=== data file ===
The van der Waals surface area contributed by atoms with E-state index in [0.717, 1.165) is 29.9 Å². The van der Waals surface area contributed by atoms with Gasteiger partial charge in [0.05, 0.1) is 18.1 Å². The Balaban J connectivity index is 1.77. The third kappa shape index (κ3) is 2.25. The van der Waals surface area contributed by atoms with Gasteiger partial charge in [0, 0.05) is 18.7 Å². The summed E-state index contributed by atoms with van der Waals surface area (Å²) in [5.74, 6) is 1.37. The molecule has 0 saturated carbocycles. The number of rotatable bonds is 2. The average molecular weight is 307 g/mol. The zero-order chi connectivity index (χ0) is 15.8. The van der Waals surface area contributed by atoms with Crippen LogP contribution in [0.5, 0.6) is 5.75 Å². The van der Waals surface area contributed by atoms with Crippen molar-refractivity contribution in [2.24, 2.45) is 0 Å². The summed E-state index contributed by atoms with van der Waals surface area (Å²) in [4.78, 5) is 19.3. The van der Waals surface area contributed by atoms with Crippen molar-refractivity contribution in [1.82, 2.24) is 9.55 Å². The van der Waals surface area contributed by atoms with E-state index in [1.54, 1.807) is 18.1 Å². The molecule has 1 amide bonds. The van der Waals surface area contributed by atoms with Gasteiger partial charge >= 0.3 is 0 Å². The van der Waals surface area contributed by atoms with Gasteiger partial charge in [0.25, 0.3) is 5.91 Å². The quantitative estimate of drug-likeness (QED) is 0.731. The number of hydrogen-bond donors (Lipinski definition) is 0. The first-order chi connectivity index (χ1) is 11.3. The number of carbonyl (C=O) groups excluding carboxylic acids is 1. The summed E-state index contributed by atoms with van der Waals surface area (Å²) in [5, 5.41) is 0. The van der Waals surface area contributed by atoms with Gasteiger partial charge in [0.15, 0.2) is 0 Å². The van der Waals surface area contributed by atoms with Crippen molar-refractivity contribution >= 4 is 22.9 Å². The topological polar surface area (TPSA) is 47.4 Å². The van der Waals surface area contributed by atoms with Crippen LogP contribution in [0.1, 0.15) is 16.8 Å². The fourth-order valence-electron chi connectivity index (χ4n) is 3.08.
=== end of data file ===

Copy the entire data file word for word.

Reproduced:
The van der Waals surface area contributed by atoms with E-state index in [0.717, 1.165) is 29.9 Å². The van der Waals surface area contributed by atoms with Gasteiger partial charge in [0.05, 0.1) is 18.1 Å². The Balaban J connectivity index is 1.77. The third kappa shape index (κ3) is 2.25. The van der Waals surface area contributed by atoms with Gasteiger partial charge in [0, 0.05) is 18.7 Å². The summed E-state index contributed by atoms with van der Waals surface area (Å²) in [5.74, 6) is 1.37. The molecule has 0 saturated carbocycles. The number of rotatable bonds is 2. The average molecular weight is 307 g/mol. The zero-order chi connectivity index (χ0) is 15.8. The van der Waals surface area contributed by atoms with Crippen LogP contribution in [0.5, 0.6) is 5.75 Å². The van der Waals surface area contributed by atoms with Crippen molar-refractivity contribution in [2.24, 2.45) is 0 Å². The summed E-state index contributed by atoms with van der Waals surface area (Å²) in [4.78, 5) is 19.3. The van der Waals surface area contributed by atoms with Crippen molar-refractivity contribution in [1.82, 2.24) is 9.55 Å². The van der Waals surface area contributed by atoms with E-state index in [1.54, 1.807) is 18.1 Å². The molecule has 1 amide bonds. The van der Waals surface area contributed by atoms with Gasteiger partial charge >= 0.3 is 0 Å². The van der Waals surface area contributed by atoms with Gasteiger partial charge in [0.25, 0.3) is 5.91 Å². The quantitative estimate of drug-likeness (QED) is 0.731. The number of hydrogen-bond donors (Lipinski definition) is 0. The first-order chi connectivity index (χ1) is 11.3. The number of carbonyl (C=O) groups excluding carboxylic acids is 1. The summed E-state index contributed by atoms with van der Waals surface area (Å²) in [5, 5.41) is 0. The van der Waals surface area contributed by atoms with Gasteiger partial charge in [0.15, 0.2) is 0 Å². The van der Waals surface area contributed by atoms with Crippen molar-refractivity contribution >= 4 is 22.9 Å². The topological polar surface area (TPSA) is 47.4 Å². The van der Waals surface area contributed by atoms with Crippen LogP contribution in [0.1, 0.15) is 16.8 Å². The fourth-order valence-electron chi connectivity index (χ4n) is 3.08.